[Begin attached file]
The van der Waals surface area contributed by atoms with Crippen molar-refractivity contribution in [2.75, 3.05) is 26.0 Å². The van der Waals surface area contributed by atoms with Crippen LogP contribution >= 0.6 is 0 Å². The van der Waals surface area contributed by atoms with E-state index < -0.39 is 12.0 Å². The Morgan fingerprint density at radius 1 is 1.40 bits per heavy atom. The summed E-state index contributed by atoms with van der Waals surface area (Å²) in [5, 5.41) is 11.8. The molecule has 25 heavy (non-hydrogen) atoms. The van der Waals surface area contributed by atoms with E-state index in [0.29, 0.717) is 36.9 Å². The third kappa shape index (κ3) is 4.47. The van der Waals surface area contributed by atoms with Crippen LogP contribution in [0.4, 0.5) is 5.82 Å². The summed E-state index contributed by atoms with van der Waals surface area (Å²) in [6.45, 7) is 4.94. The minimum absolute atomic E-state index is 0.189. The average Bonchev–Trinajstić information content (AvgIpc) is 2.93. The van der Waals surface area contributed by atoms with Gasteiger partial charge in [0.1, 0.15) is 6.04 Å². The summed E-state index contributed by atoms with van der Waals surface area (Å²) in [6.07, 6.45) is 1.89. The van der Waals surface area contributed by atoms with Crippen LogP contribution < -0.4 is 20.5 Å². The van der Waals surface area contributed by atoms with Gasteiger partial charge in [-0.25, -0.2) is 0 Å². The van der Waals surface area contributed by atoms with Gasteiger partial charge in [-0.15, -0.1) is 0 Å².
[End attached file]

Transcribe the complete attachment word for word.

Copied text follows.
The van der Waals surface area contributed by atoms with Crippen molar-refractivity contribution in [2.75, 3.05) is 26.0 Å². The van der Waals surface area contributed by atoms with Crippen LogP contribution >= 0.6 is 0 Å². The van der Waals surface area contributed by atoms with E-state index < -0.39 is 12.0 Å². The Morgan fingerprint density at radius 1 is 1.40 bits per heavy atom. The summed E-state index contributed by atoms with van der Waals surface area (Å²) in [5, 5.41) is 11.8. The molecule has 25 heavy (non-hydrogen) atoms. The van der Waals surface area contributed by atoms with E-state index in [0.29, 0.717) is 36.9 Å². The third kappa shape index (κ3) is 4.47. The van der Waals surface area contributed by atoms with Crippen LogP contribution in [0.4, 0.5) is 5.82 Å². The summed E-state index contributed by atoms with van der Waals surface area (Å²) in [6.45, 7) is 4.94. The minimum absolute atomic E-state index is 0.189. The average Bonchev–Trinajstić information content (AvgIpc) is 2.93. The van der Waals surface area contributed by atoms with Gasteiger partial charge in [0.1, 0.15) is 6.04 Å². The summed E-state index contributed by atoms with van der Waals surface area (Å²) in [6.07, 6.45) is 1.89. The van der Waals surface area contributed by atoms with Crippen LogP contribution < -0.4 is 20.5 Å². The van der Waals surface area contributed by atoms with Gasteiger partial charge in [-0.25, -0.2) is 0 Å². The van der Waals surface area contributed by atoms with Gasteiger partial charge in [-0.15, -0.1) is 0 Å².